Anais Nin published Diary in 1966, but she didn’t publish Henry and June (the first part of unexpurgated diary) for another twenty years. Nin withheld the intimate to protect what existed between her and Henry Miller. She kept mum until her death, and then Miller’s. The unexpurgated versions of Nin’s diary were published posthumously in 1986 and 1987. To read the unexpurgated text is like discovering a new character in the room, a Nin who is implicated and involved, one whose silence included the erotic tone of a kept secret. Is the posthumous publication a loudness that rips silence open without living to carry the cost?
11. Birmingham, Alabama
I always defer letters (which could seem to ask you for something) to a moment when it is too late and when consequently, they are no longer indiscreet.
—Marcel Proust, Letter 20 (translated by Lydia Davis)
We lose time then write the tomb. Proust fashioned entire books from lost time in order to consecrate the sense of losing. Writers bring the lost to life. Sometimes it’s too late.
Composer John Cage defined musical composition as anything made from two materials, sound and silence. Because his goal as a composer is to create pieces that correspond to the material’s nature, Cage composed with an eye to durations, as seen in rhythmic phrases and time lengths, rather than harmonic structure, “derived from pitch, which has no being in silence.”
The idea that silence lacks harmonic structure assumes silence is soundless—a view we often impose on the deaf or hearing-disabled. To lose one’s hearing isn’t to be swept into silence but to encounter a constant private stream of percussion which no one else can share and hear.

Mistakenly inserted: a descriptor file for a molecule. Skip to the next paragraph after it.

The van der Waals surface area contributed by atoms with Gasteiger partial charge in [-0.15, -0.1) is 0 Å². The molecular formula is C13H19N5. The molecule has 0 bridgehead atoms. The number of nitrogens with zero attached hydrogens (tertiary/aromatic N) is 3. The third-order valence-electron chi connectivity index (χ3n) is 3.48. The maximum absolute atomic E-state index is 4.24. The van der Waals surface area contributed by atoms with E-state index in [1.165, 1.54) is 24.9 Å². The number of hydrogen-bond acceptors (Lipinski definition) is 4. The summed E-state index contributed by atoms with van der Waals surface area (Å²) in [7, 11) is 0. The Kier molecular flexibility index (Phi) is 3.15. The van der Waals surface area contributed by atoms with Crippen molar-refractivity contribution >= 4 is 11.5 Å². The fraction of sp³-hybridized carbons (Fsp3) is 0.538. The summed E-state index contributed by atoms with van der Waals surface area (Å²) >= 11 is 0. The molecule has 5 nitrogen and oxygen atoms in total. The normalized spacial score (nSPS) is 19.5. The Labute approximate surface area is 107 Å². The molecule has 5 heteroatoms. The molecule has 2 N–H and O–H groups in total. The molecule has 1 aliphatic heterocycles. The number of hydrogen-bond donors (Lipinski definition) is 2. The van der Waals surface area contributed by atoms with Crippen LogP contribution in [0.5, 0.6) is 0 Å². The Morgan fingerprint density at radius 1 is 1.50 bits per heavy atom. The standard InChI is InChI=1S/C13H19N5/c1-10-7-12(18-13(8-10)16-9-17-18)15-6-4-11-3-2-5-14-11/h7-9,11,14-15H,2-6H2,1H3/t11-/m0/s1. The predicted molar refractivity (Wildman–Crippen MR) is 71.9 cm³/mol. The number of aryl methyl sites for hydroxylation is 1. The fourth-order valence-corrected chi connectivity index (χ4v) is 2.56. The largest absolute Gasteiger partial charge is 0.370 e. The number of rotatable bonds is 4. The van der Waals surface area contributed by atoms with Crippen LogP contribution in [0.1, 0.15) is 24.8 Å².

“There is no such thing as an empty space or an empty time,” Cage writes in Silence: Lectures and Writings. He offers evidence that we cannot create silence:
For certain engineering purposes, it is desirable to have as silent a situation as possible. Such a room is called an anechoic chamber, its six walls made of special material, a room without echoes. I entered one at Harvard University several years ago and heard two sounds, one high and one low. When I described them to the engineer in charge, he informed me that the high one was my nervous system in operation, the low one my blood in circulation. Until I die there will be sounds. And they will continue following my death. One need not fear about the future of music.
Cage entered the anechoic chamber to find absolute silence, but what he discovered was the inaudible, the parts of life silenced by the world—his blood pulsing through his veins, his nerves, the tiny noises drowned out. “Try as we may to make a silence, we cannot,” Cage concludes. We can only hear it, respect it, acknowledge it, interpret it, let it speak to us in its use of space and time.
Silence is filled with sounds. Even the idea of hearing falls flat given how much of the brain’s relationship to sound is felt and embodied.